Revealing the Nature of Pro-Eating Disorder Web Sites

A large-scale study finds pro-ana sites reflect the mixed feelings of site visitors.

Reprinted from Eating Disorders Review
September/October 2010 Volume 21, Number 5
©2010 Gürze Books

Pro-Ana Web sites that promote anorexic and bulimic behavior offer interactive communities where site users can encourage one another in unhealthy eating behaviors. However, the majority of these sites also recognize eating disorders as diseases, according to new research from the Johns Hopkins Bloomberg School of Public Health and Stanford University School of Medicine.

Rebeka Peebles, MD, and colleagues recently reported the results from their study, the first large-scale analysis of pro-eating disorder Web sites. The study points out the complex emotions with which eating disorder patients grapple and provides valuable insights into the variety of material they encounter online as they seek support from their peers.

Dr. Peebles recently noted that “Some sites have very hard-core information about how to intensify your eating disorder, some have a lot of pro-recovery content, and many have a mix of both.” Peebles is an instructor in pediatrics at Stanford and an adolescent medicine specialist with the Comprehensive Eating Disorders Program at Lucile Packard Children’s Hospital. The paper reports on 180 web sites that were found using search terms such as “Pro-Ana,” “Pro-Anorexia,” “Pro-Bulimia,” and “Thin and Support.” The researchers evaluated each site’s basic logistics; accessories such as interactive forums or calorie counters; themes (including control, success and perfection); “thinspiration” images, tips and techniques for weight loss; and recovery information. They assigned each site a “perceived harm” score based on their assessment of how harmful the site would be to users.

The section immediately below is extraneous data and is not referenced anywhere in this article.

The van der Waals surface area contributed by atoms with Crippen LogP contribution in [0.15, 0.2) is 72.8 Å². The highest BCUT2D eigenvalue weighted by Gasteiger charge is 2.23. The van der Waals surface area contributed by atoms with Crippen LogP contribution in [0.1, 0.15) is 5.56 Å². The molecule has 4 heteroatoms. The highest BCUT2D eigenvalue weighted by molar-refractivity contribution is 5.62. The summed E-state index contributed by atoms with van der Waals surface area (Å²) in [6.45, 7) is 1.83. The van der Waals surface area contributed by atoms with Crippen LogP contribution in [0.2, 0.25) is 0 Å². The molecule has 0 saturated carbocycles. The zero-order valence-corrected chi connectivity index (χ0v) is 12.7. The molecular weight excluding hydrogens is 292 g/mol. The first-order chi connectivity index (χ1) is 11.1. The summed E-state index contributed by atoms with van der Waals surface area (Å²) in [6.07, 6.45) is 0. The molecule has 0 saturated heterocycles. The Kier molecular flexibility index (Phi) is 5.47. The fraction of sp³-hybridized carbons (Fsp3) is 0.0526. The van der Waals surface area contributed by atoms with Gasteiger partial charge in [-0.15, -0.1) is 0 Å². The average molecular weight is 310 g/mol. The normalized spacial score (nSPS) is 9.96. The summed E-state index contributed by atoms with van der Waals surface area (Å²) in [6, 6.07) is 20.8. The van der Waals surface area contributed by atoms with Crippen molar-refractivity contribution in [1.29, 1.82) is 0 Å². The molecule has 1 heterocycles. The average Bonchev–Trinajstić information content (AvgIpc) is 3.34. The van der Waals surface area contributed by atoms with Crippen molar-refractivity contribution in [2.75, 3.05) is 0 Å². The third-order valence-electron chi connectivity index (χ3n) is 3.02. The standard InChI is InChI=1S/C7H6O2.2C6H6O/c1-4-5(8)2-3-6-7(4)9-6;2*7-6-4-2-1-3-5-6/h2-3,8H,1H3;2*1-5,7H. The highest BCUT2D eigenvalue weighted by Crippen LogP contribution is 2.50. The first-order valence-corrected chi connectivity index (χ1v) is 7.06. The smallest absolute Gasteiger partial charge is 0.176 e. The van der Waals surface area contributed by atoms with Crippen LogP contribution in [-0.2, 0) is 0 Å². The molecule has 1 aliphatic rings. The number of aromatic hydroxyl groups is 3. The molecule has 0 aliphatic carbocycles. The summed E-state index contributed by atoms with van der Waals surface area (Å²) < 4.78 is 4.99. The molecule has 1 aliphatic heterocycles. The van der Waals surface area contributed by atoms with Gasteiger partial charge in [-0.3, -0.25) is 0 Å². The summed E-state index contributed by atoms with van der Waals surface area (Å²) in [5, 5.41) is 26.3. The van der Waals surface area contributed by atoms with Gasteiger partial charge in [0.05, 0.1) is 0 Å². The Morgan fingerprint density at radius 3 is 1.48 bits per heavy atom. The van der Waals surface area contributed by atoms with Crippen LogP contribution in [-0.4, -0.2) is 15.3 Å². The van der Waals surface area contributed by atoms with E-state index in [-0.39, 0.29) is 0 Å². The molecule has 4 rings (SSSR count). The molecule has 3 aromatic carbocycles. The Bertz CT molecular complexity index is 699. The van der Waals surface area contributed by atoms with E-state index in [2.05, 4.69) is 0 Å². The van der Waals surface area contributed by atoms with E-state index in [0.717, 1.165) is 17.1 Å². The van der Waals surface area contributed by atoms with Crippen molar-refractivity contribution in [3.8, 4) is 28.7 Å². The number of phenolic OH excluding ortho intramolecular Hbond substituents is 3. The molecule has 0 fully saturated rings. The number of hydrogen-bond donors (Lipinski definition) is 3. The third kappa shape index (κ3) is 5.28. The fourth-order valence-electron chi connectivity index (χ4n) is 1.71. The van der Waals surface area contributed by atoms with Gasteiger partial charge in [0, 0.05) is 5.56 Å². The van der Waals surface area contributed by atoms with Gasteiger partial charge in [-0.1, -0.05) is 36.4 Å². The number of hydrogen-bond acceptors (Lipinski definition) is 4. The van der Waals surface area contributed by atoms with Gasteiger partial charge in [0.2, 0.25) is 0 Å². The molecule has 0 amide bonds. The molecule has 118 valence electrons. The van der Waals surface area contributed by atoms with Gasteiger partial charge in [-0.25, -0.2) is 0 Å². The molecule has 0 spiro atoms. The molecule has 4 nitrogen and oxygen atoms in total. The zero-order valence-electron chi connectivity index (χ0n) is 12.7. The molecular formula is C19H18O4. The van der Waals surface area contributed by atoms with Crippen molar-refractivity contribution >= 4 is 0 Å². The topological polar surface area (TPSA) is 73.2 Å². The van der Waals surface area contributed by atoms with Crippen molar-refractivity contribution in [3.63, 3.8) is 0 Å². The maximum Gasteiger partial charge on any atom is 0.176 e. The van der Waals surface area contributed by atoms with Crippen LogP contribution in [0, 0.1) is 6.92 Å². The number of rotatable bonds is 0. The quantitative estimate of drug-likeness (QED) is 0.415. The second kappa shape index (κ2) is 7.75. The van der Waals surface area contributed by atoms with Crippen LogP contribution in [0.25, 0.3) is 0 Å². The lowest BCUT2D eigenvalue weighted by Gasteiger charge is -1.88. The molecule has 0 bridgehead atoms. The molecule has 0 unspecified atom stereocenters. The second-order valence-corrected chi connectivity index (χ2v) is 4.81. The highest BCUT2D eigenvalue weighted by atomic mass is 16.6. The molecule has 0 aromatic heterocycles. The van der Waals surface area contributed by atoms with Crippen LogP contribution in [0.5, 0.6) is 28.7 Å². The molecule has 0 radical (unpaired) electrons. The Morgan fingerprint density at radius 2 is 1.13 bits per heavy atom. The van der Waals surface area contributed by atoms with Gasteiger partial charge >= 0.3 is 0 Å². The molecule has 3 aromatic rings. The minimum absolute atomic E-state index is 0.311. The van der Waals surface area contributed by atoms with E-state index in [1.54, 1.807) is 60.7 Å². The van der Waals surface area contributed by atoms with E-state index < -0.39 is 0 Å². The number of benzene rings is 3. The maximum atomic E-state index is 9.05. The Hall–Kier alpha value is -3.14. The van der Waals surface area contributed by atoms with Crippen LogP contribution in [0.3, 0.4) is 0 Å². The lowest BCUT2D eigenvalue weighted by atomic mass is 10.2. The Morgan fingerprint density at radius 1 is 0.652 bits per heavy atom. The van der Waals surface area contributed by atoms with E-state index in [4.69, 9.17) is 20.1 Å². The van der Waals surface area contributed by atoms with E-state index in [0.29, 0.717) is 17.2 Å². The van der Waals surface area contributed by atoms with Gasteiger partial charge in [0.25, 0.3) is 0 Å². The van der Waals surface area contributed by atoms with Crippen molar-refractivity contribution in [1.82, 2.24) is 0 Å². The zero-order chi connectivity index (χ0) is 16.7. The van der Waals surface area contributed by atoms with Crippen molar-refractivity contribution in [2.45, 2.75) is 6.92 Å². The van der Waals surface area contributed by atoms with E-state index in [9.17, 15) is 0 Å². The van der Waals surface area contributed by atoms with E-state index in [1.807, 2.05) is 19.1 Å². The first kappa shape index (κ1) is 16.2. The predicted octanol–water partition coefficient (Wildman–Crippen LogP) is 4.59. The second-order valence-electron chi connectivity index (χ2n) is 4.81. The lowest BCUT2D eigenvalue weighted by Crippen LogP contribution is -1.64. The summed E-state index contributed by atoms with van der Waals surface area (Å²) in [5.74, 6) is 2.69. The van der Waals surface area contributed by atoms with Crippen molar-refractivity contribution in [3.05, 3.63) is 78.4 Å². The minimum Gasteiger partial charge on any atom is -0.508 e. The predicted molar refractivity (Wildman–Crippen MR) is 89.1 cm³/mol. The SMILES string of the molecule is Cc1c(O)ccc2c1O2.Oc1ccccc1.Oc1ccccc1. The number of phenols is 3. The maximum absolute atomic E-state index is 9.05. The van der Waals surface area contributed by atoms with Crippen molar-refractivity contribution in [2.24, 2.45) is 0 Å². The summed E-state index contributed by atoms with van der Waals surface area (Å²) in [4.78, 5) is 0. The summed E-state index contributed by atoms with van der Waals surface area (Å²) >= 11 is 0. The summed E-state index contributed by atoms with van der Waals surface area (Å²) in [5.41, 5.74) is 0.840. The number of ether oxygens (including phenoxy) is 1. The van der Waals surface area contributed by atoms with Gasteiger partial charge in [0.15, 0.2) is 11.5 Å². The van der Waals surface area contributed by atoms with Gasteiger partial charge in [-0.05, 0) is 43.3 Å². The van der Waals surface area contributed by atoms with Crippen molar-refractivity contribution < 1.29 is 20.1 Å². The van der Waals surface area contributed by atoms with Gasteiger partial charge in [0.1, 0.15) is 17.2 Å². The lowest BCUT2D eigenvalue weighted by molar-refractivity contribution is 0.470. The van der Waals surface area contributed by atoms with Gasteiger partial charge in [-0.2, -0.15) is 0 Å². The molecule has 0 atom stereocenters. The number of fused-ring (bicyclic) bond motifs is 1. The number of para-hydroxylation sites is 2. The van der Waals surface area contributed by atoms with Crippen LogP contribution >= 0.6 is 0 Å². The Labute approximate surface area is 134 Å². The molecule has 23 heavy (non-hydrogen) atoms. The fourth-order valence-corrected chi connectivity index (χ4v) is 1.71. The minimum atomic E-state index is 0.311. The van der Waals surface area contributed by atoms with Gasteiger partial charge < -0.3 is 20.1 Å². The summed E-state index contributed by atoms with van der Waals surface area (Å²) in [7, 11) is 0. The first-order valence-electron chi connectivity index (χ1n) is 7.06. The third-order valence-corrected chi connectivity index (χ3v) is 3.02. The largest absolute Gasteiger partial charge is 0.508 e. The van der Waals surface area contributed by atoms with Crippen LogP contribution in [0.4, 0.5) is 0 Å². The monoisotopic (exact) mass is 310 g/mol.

Most offer interactive features

Nearly 80% of the sites offered interactive features, 85% displayed “thinspiration” materials (such as photos of very thin models or celebrities), and 83% offered suggestions on how to use disordered eating behaviors. Ironically, most of the sites also mentioned that eating disorders are a disease, and more than a third included recovery information. Twenty-four percent of the Web sites had high perceived-harm scores (4 or 5 on a scale of 1 to 5); the rest of the sites received medium or low perceived harm scores.

“Although pro-eating-disorder Web sites are often portrayed in a black-and-white manner, most of them exist on a continuum,” Dr. Peebles said. That is likely the result of the mixed feelings eating-disorder patients have about their disease, she added. Dr. Peebles also commented that, “Many people with disordered eating behaviors have days when they want to get better, and days they have no interest in getting better. The Web sites reflect the individual characteristics of the people visiting them.”

Clinicians who treat people with eating disorders and family members need to be aware that the sites exist, are easy to access, and can help reinforce disordered eating patterns, Peebles concluded. “If these sites make us uncomfortable, the focus at the public health level should be asking how we can reach and treat more people struggling with disordered eating, and how we as providers can become more comfortable with the difficult feelings that people with eating disorders feel,” she said. “Right now, many patients are going to the Web to express those feelings, instead of handling them through traditional models of care, such as psychotherapy.”

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